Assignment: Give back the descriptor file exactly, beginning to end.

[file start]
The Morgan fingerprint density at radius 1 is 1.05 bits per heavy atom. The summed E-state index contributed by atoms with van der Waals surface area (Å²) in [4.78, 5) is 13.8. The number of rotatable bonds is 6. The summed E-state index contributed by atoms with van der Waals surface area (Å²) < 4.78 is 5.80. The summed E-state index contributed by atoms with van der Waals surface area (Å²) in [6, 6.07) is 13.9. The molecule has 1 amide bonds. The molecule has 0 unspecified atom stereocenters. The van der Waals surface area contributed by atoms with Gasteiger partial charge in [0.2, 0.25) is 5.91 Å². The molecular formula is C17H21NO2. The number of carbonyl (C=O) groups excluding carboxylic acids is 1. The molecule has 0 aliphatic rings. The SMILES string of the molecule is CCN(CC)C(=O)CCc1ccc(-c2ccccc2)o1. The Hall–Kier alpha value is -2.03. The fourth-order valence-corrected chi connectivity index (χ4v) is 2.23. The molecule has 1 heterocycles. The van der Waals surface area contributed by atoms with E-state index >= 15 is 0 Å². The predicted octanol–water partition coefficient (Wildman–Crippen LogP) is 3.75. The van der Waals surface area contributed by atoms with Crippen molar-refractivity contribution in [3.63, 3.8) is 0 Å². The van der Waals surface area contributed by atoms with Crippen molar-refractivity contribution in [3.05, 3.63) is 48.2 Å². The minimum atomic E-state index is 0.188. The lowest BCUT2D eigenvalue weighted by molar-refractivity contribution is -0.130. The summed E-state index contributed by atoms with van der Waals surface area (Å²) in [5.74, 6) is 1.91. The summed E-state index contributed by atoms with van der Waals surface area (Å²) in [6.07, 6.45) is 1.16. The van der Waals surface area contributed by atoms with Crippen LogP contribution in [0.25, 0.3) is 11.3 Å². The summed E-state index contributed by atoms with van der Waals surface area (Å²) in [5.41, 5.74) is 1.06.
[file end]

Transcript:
The Morgan fingerprint density at radius 1 is 1.05 bits per heavy atom. The summed E-state index contributed by atoms with van der Waals surface area (Å²) in [4.78, 5) is 13.8. The number of rotatable bonds is 6. The summed E-state index contributed by atoms with van der Waals surface area (Å²) < 4.78 is 5.80. The summed E-state index contributed by atoms with van der Waals surface area (Å²) in [6, 6.07) is 13.9. The molecule has 1 amide bonds. The molecule has 0 unspecified atom stereocenters. The van der Waals surface area contributed by atoms with Gasteiger partial charge in [0.2, 0.25) is 5.91 Å². The molecular formula is C17H21NO2. The number of carbonyl (C=O) groups excluding carboxylic acids is 1. The molecule has 0 aliphatic rings. The SMILES string of the molecule is CCN(CC)C(=O)CCc1ccc(-c2ccccc2)o1. The Hall–Kier alpha value is -2.03. The fourth-order valence-corrected chi connectivity index (χ4v) is 2.23. The molecule has 1 heterocycles. The van der Waals surface area contributed by atoms with E-state index >= 15 is 0 Å². The predicted octanol–water partition coefficient (Wildman–Crippen LogP) is 3.75. The van der Waals surface area contributed by atoms with Crippen molar-refractivity contribution in [3.63, 3.8) is 0 Å². The van der Waals surface area contributed by atoms with Crippen molar-refractivity contribution in [3.05, 3.63) is 48.2 Å². The minimum atomic E-state index is 0.188. The lowest BCUT2D eigenvalue weighted by molar-refractivity contribution is -0.130. The summed E-state index contributed by atoms with van der Waals surface area (Å²) in [5.74, 6) is 1.91. The summed E-state index contributed by atoms with van der Waals surface area (Å²) in [6.07, 6.45) is 1.16. The van der Waals surface area contributed by atoms with Crippen LogP contribution in [0.25, 0.3) is 11.3 Å². The summed E-state index contributed by atoms with van der Waals surface area (Å²) in [5.41, 5.74) is 1.06.